Bishop Georg Bätzing of Limburg, Germany, issued last year a pastoral guide on sexual education in his diocese, which calls for the acceptance and blessing of same-sex couples, and stands in stark contrast to recent Vatican guidance on the same subjects
The Limburg guide is dated May 17, 2022, but was made public this week.
It instructs diocesan institutions and parishes to respect different lifestyles and to “actively promote” an appreciation of “diversity in sexual identity and orientation.”
“Sexuality is not only between man and woman. But also between woman and woman. Or between man and man. Or between people who feel neither like a woman nor like a man,” the guide says.
It stresses the need for acceptance of all of these different arrangements, and says the Diocese of Limburg welcomes all couples who wish to have their partnership blessed.
The guide says that Catholic educators should encourage people “in their sexual self-determination, to which every human being has a right.”
“Self-determination means a person decides something for himself,” it adds.
Adolescents having their first sexual experiences, the guide says, “need to be supported in developing their identity, in questions of education, contraception, unwanted pregnancies and avoiding the transmission of sexual diseases.”
The document echoes a failed German “synodal way” proposal, which called for “re-defining the emphasis of the Church’s sexual teaching to a significant degree.” The failed proposal argued, among other things, that homosexual activity should not be viewed as inherently immoral.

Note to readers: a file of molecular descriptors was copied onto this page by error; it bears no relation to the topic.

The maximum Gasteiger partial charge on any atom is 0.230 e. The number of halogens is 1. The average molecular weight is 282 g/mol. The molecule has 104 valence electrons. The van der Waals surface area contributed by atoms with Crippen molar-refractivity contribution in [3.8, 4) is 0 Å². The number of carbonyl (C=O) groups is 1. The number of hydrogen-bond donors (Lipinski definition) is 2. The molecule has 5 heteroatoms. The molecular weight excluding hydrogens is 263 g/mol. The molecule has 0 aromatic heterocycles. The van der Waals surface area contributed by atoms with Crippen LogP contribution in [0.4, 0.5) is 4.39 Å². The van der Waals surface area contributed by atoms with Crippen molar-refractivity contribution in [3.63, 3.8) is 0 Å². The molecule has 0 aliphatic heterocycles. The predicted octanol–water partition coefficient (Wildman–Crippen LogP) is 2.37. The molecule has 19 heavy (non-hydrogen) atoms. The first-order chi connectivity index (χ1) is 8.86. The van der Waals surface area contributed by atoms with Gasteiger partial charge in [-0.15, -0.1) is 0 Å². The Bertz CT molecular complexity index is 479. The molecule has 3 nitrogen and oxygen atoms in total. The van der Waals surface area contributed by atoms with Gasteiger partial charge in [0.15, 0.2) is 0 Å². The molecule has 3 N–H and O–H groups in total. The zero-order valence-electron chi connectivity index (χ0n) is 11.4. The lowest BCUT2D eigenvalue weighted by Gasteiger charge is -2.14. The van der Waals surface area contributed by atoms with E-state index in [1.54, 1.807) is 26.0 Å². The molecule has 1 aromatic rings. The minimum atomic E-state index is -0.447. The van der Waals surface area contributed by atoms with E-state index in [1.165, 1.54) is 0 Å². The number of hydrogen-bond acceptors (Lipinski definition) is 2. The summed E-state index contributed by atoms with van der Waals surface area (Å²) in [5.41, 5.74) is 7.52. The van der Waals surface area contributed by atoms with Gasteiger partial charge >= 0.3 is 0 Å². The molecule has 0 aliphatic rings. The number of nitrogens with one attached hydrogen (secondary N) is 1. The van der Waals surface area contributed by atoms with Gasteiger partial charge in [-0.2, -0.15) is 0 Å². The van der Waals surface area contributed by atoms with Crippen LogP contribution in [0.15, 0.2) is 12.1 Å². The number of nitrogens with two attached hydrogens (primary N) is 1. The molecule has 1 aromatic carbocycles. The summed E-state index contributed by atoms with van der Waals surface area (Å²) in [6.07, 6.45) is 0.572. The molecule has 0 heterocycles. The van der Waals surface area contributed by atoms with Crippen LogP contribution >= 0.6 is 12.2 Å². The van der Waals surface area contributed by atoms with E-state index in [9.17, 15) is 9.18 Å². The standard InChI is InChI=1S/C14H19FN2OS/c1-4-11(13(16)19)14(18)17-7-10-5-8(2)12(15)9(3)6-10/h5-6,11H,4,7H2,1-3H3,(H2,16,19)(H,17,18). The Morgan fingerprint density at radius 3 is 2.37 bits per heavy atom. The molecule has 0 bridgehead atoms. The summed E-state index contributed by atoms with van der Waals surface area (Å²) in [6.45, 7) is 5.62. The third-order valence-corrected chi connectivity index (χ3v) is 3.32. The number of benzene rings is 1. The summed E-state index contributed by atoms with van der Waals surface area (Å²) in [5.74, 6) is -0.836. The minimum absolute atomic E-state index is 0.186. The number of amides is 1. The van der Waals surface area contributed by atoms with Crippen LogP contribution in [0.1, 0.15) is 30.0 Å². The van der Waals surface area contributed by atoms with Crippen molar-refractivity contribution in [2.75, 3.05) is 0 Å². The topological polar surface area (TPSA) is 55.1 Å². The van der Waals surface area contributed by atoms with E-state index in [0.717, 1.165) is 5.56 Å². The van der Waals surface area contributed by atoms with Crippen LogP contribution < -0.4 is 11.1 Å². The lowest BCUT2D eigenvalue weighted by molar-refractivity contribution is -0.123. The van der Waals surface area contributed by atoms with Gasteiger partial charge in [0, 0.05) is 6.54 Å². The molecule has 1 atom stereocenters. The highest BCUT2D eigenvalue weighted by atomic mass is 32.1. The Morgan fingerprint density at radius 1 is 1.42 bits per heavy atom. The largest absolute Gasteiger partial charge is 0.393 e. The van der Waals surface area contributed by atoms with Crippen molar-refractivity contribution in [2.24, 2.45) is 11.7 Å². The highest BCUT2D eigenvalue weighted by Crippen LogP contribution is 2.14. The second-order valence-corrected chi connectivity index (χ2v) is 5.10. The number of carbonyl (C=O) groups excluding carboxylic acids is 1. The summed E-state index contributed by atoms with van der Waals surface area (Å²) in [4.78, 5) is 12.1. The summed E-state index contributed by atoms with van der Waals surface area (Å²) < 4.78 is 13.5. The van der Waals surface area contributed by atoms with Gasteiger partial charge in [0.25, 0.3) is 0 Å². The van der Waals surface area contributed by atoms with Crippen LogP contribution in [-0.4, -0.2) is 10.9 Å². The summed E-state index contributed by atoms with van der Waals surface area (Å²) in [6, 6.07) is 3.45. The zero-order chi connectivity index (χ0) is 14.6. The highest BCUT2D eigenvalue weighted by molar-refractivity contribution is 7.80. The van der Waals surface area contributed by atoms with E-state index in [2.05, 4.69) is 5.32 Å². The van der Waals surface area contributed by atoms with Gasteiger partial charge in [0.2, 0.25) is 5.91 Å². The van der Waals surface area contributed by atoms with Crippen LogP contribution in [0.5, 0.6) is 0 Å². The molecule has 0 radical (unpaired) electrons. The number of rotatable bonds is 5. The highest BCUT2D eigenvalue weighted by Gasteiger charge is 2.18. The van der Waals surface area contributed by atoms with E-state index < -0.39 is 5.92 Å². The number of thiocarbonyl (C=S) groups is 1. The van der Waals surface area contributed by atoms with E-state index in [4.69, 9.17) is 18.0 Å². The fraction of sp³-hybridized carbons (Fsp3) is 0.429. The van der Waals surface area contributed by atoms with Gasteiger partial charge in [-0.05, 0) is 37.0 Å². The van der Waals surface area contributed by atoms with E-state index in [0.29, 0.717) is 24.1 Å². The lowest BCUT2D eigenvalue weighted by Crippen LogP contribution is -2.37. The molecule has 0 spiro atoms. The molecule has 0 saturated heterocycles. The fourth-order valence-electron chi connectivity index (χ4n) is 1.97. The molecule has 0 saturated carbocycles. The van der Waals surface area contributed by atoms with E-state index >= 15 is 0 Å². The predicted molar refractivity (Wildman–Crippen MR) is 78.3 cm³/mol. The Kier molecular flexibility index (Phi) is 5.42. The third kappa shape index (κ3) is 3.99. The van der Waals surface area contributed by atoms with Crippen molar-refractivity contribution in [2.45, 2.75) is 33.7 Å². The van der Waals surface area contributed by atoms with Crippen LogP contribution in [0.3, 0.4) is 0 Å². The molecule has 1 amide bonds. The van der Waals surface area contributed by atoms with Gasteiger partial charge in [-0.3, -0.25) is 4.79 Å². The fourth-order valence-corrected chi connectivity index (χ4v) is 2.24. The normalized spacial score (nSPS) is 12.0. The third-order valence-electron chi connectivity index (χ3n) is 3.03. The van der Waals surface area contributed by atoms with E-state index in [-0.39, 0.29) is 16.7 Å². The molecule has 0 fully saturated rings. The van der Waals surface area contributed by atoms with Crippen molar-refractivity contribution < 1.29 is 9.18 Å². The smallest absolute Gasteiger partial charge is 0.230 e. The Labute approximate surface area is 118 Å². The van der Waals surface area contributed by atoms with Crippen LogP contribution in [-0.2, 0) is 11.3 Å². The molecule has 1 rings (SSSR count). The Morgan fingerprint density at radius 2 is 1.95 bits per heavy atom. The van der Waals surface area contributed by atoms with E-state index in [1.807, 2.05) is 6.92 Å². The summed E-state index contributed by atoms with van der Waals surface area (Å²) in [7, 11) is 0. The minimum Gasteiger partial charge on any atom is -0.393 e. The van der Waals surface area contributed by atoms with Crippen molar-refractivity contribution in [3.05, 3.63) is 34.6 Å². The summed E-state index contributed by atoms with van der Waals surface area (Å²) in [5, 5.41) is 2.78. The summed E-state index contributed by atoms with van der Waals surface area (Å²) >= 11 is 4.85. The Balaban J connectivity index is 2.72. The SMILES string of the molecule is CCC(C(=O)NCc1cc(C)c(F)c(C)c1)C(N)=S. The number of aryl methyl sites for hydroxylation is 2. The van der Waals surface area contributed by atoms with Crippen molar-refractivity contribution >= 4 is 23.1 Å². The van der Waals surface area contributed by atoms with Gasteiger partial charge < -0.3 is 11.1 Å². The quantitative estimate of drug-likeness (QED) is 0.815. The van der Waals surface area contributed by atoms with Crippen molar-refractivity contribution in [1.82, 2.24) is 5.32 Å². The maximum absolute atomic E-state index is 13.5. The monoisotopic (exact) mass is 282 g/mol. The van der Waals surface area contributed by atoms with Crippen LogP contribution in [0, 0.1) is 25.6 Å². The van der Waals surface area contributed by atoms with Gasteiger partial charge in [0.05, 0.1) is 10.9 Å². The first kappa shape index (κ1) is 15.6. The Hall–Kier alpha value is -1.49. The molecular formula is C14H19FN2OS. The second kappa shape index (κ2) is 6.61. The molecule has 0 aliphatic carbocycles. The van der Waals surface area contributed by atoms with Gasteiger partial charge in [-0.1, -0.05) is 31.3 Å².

While the Limburg guide repeatedly stresses the need to be welcoming and accepting in discussions surrounding sexuality, it does not include the Catechism’s teaching that “Sexuality is ordered to the conjugal love of man and woman” and “is realized in a truly human way only if it is an integral part of the love by which a man and woman commit themselves totally to one another until death.”
The Limburg guidelines stand in stark contrast to “Male and Female He Created Them,” a 2019 document issued by the Vatican’s Congregation for Catholic Education.
The Vatican’s document offered guidance to Catholic educators on gender and sexuality issues, and warned against deviations from Catholic doctrine.
The text warns against relativistic understanding in which “both sexuality identity and the family become subject to the same ‘liquidity’ and ‘fluidity’ that characterize other aspects of post-modern culture.”
“It is clear that if we are to provide well-structured educational programs that are coherent with the true nature of human persons (with a view to guiding them towards a full actualization of their sexual identity within the context of the vocation of self-giving), it is not possible to achieve this without a clear and convincing anthropology that gives a meaningful foundation to sexuality and affectivity,” the document says.
The Limburg guidelines, which call for “partnership blessings” during liturgies, also appear to contradict the Dicastery for the Doctrine of the Faith’s 2021 clarification that the Church cannot give blessings to same-sex unions, which are “not ordered to the Creator’s plan.”
“[I]n order to conform with the nature of sacramentals, when a blessing is invoked on particular human relationships, in addition to the right intention of those who participate, it is necessary that what is blessed be objectively and positively ordered to receive and express grace, according to the designs of God inscribed in creation,” the DDF said.
“For this reason, it is not licit to impart a blessing on relationships, or partnerships, even stable, that involve sexual activity outside of marriage (i.e., outside the indissoluble union of a man and a woman open in itself to the transmission of life), as is the case of the unions between persons of the same sex.”